Serious pneumococcal infections – pneumonia, bacteremia, meningitis – are responsible for up to 11 percent of child deaths on the planet. Vaccines exist, such as Prevnar, but they have two big shortcomings.
First, they’re designed to help people build antibodies against specific strains of pneumococcus. But new strains keep emerging, and most of those circulating in the developing world aren’t covered.
Second, they’re too expensive for most developing countries.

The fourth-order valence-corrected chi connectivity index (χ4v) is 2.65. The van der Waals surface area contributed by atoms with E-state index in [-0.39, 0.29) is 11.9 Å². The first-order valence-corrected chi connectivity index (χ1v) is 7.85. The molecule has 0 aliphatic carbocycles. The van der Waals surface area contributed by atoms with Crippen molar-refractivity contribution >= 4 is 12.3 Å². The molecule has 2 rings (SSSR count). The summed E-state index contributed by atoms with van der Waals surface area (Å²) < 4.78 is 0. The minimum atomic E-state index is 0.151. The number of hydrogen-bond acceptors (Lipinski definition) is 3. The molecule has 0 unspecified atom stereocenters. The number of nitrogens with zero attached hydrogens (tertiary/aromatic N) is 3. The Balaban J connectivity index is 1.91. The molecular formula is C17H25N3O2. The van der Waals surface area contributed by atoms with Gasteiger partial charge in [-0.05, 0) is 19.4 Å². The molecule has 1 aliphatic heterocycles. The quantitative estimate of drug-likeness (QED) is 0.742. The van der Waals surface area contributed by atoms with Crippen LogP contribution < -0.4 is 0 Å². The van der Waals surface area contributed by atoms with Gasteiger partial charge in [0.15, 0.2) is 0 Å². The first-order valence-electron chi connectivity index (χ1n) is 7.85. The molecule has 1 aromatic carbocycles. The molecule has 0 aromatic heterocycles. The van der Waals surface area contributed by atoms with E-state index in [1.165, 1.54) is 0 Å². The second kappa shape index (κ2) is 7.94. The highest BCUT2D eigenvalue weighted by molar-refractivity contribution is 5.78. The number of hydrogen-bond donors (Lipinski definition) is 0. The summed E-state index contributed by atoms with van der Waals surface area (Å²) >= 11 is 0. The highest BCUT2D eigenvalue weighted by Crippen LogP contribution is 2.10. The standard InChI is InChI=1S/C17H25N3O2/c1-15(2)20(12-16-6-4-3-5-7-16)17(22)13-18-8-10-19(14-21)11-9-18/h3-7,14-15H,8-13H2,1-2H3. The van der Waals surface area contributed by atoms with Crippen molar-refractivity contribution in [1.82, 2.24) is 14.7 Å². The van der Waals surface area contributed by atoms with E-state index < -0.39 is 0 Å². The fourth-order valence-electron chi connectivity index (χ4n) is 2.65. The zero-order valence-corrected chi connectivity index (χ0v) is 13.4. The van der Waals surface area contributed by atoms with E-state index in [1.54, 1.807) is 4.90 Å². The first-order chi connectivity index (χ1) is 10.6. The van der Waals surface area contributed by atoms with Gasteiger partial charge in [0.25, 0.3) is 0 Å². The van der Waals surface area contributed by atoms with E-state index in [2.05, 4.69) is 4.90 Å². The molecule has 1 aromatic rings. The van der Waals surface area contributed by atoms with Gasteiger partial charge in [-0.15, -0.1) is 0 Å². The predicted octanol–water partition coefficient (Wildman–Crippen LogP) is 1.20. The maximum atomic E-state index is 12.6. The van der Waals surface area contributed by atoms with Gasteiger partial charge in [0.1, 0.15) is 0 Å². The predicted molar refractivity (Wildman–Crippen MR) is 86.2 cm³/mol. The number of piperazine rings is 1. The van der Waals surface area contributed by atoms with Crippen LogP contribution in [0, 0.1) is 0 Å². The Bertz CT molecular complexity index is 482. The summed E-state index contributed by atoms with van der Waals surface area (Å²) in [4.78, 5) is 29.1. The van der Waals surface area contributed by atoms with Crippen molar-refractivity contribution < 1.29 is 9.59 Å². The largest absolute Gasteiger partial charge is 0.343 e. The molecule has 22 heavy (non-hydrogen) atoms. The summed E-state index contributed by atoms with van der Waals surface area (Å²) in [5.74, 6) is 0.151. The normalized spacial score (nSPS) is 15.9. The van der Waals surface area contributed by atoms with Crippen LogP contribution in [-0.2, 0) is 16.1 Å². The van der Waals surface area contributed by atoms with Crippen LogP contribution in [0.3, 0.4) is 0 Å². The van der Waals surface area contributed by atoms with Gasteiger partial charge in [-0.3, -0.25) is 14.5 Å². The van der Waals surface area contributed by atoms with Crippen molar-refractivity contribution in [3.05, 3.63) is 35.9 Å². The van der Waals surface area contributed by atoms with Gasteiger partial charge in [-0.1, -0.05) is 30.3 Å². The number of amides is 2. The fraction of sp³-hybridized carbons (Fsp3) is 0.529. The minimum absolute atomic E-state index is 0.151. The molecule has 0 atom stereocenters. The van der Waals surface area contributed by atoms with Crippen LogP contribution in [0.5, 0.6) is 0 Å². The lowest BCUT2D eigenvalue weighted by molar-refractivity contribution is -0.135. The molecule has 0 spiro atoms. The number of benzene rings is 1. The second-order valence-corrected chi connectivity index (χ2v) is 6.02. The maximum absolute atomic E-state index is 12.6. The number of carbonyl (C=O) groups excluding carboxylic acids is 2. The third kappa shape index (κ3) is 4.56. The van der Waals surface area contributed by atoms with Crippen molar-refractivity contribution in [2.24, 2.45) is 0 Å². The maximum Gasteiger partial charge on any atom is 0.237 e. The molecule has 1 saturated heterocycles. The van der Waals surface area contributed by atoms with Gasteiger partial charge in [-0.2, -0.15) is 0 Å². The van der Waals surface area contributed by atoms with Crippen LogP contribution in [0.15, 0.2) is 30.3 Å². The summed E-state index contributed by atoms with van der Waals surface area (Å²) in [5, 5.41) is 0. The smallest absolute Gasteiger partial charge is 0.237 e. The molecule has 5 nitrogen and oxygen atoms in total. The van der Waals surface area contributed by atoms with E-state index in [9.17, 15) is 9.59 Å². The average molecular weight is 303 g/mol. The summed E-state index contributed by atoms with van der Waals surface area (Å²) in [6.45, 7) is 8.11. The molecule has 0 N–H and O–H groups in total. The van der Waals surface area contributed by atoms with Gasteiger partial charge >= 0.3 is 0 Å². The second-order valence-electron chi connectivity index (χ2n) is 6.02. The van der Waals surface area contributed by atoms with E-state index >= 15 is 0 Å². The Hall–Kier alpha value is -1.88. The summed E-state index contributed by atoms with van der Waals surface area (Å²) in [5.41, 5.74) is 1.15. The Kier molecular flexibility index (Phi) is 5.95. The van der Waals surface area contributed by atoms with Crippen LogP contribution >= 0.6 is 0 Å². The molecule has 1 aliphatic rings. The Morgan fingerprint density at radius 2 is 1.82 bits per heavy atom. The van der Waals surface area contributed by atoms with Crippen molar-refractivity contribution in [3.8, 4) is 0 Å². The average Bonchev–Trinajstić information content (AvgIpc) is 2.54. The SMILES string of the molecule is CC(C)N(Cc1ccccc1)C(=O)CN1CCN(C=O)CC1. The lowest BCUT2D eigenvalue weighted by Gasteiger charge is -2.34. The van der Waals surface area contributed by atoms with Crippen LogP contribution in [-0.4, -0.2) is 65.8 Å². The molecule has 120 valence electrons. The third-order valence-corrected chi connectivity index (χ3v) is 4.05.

Six years ago, Richard Malley, of the Division of Infectious Diseases at Children’s Hospital Boston, and Marc Lipsitch of the Harvard School of Public Health, showed that there is another defense against pneumococcus that doesn’t care what strain it’s encountering. And, despite what textbooks were saying, it has nothing to do with antibodies. …